He then went on to demonstrate what he has learned over the winter, by managing his tires pretty much all the way to the line. It was a thoroughly convincing victory, not just in how he had achieved it, but in who he had beaten to get it.

By beating Tom Luthi at Qatar, Morbidelli staked a claim to the 2017 championship. Luthi is a stalwart of the Moto2 class, a perennial title contender who never seems to quite seal the deal.

His record at Qatar is strong: of the now eight Moto2 races he has competed in at Qatar, the Swiss rider has won one and finished four more on the podium.

Luthi serves as a perfect surrogate for measuring performance: if you can’t beat Luthi in Moto2, then you don’t deserve to move up to MotoGP by right. He is MotoGP’s gatekeeper.

Takaaki Nakagami held on to take third, but had a tough battle of it with Miguel Oliveira. Given that the KTM Oliveira is riding is so completely new, for the bike to be this competitive this early is a very strong sign.

It is confirmation of the results from testing, where the KTM was fast in both hot and cold weather. It is also pleasing to see that some variation in chassis design. The steel trellis frame proved its worth in Moto3, and is proving to be just as effective in Moto2.

If the KTM MotoGP bike can replicate that success in MotoGP – a much tougher task, admittedly – it may force the paddock to abandon some of its natural conservatism.

Ones to Watch

There were some interesting performances further back. Fabio Quartararo finished seventh, just behind Luca Marini. Quartararo had a very tough year in Moto3 in 2016, after switching from the Estrella Galicia Honda to the Leopard KTM.

He never really gelled with the bike, and perhaps the weight of expectations put on his (very) young shoulders was a little too much. Because of his success in the Spanish FIM CEV championship, the FIM made a special rule, to allow him to enter the Moto3 world championship several weeks ahead of his sixteenth birthday.

The hype surrounding his arrival was immense, perhaps too much for a boy of barely sixteen years old to bear.

Now, Quartararo finds himself in Sito Pons’ Moto2 team. Many MotoGP riders have gone before him: Maverick Viñales, Alex Rins, Pol Espargaro, Aleix Espargaro. The team are widely regarded as one of the best three or four teams in Moto2.

If anyone is capable of bringing on a precocious youngster, and helping him to mature, it is Sito Pons. Seventh, on his first outing in Moto2, is something to admire. The man he finished behind is also one to keep an eye on.

In many ways, it must be tough to be Luca Marini: being the half brother of the most famous motorcycle racer in the world, widely regarded as the best of all time, it is hard to live up to your sibling.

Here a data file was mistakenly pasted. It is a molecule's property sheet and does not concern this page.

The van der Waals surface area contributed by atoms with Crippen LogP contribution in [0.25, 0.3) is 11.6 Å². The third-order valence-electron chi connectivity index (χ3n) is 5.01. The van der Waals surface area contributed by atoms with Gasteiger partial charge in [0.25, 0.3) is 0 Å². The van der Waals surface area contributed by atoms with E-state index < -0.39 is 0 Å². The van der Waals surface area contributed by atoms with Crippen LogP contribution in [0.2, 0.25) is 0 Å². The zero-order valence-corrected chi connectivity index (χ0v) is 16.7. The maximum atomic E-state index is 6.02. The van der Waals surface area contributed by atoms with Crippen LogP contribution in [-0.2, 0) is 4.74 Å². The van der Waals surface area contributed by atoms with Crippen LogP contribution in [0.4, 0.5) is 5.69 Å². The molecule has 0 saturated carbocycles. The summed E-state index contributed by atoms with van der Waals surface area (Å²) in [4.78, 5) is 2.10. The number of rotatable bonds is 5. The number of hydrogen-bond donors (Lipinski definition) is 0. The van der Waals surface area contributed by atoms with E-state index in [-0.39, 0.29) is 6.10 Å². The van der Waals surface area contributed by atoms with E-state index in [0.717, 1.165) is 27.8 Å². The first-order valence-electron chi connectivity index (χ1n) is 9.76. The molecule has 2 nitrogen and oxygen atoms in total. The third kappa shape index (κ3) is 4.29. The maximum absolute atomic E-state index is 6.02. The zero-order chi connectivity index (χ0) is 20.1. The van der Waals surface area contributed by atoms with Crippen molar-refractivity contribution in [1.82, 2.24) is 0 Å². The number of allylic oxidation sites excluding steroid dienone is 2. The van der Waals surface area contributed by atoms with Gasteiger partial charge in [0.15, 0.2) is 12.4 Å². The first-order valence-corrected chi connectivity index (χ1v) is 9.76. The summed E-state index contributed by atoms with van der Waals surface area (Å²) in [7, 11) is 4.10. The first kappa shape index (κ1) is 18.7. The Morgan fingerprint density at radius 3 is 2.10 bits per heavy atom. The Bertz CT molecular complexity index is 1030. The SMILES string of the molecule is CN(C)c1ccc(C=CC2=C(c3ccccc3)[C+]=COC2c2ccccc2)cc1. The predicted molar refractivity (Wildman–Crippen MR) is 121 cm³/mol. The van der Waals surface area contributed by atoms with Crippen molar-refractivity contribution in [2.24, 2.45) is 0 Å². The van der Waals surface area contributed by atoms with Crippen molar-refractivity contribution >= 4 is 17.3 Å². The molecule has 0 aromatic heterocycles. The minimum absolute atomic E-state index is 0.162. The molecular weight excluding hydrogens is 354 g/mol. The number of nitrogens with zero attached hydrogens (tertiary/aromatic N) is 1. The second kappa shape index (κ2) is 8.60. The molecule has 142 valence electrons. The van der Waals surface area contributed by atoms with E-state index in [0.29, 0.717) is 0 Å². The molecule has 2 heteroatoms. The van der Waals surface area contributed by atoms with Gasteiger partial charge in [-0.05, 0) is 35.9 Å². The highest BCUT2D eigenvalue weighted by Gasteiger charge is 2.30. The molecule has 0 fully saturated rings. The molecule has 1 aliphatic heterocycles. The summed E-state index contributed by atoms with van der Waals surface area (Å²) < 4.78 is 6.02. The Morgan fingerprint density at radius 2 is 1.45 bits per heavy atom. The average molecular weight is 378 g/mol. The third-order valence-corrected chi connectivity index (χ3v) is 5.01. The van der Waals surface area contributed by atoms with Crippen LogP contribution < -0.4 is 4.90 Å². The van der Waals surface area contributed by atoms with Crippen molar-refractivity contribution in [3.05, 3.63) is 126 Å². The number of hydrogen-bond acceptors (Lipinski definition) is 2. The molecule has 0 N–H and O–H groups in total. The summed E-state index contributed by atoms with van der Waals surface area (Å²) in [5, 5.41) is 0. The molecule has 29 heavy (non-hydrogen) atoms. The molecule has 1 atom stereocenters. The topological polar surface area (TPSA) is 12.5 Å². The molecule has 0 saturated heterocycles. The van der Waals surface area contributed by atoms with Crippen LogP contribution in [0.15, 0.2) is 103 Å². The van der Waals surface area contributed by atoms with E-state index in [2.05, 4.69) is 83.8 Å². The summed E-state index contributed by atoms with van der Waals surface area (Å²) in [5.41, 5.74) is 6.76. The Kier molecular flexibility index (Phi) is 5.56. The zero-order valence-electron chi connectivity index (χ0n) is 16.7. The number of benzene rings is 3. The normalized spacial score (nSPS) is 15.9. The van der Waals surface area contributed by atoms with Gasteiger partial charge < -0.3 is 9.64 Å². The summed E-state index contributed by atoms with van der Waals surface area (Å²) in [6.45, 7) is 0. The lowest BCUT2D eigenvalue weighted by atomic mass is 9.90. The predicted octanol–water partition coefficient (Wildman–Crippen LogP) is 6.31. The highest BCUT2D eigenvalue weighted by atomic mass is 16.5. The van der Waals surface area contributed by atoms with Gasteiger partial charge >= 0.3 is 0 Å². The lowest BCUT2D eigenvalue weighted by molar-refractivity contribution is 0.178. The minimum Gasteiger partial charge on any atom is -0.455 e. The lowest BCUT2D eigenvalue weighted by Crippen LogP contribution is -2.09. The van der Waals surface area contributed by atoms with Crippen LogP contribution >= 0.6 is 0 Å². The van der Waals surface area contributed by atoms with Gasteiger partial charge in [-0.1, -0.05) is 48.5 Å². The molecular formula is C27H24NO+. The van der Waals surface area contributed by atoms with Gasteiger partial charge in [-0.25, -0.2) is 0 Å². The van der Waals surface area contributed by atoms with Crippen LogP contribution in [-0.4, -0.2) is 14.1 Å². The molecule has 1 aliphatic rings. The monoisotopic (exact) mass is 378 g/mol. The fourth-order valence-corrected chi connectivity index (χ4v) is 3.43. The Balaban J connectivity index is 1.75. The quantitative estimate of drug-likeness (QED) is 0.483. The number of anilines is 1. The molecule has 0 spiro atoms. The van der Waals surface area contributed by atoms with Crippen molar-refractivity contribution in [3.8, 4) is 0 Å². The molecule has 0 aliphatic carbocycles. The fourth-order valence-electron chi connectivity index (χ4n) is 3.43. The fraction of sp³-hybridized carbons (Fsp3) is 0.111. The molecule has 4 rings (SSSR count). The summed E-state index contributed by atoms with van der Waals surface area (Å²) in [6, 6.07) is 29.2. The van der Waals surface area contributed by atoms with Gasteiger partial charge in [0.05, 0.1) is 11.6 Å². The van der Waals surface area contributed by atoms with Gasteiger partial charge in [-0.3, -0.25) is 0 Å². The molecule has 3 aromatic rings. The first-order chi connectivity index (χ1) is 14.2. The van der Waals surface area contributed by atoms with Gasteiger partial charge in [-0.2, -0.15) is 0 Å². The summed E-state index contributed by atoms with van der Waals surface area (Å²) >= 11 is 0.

But Marini has Valentino Rossi’s calmness and maturity, and he and Quartararo almost caught Alex Márquez before the end of the race. Both Marini and Quartararo are likely to find themselves a lot closer to the front in the coming season.

Moto3 Madness Matures

If the Moto2 race was a largely cerebral exercise, Moto3 was exactly the kind of raw, visceral experience that makes it so beloved of race fans. A big group fought over victory all the way to the line, with the best man on the day taking a deserving win.

The podium was a very good reflection of the relative strengths during the race. Joan Mir won the race by being focused, level-headed, and through racecraft.

John McPhee was wily, and unlucky to make a mistake on the final lap which left him out of contention. Jorge Martin had been strong from the start, and made the right moves at the right time.

What struck me most of all during the Moto3 race is how last year’s rookies have matured. The Moto3 race had the same raw thrill as ever, yet the racing was more professional, the passes more clinical.

It was also clear just how much of an impression Brad Binder had left on the class. Joan Mir and John McPhee especially made sure that they were in the top four or five every lap. They were never caught out when the group split, neither did they waste their energy fighting to lead on every lap.

The ability to think at the end of a long and tiring race is what gives a racer an edge on the last lap, and is the difference between winning and losing. Joan Mir and John McPhee clearly had that.

Others didn’t. The return of Romano Fenati was widely welcomed, and the Italian had his usual exciting race, battling at the front for most of it. But at the end, he once again failed to seal the deal, crossing the line in fifth behind Aron Canet. Nobody questions Fenati’s speed, but he still needs to work on his racecraft.

Qatar was an exceptional (in every sense of that word) start to what is shaping up to be a great season. There is much to look forward to over the next seventeen races. And less than two weeks to wait for the next installment. Lucky us.

Photo: Yamaha Racing

This article was originally published on MotoMatters, and is republished here on Asphalt & Rubber with permission by the author.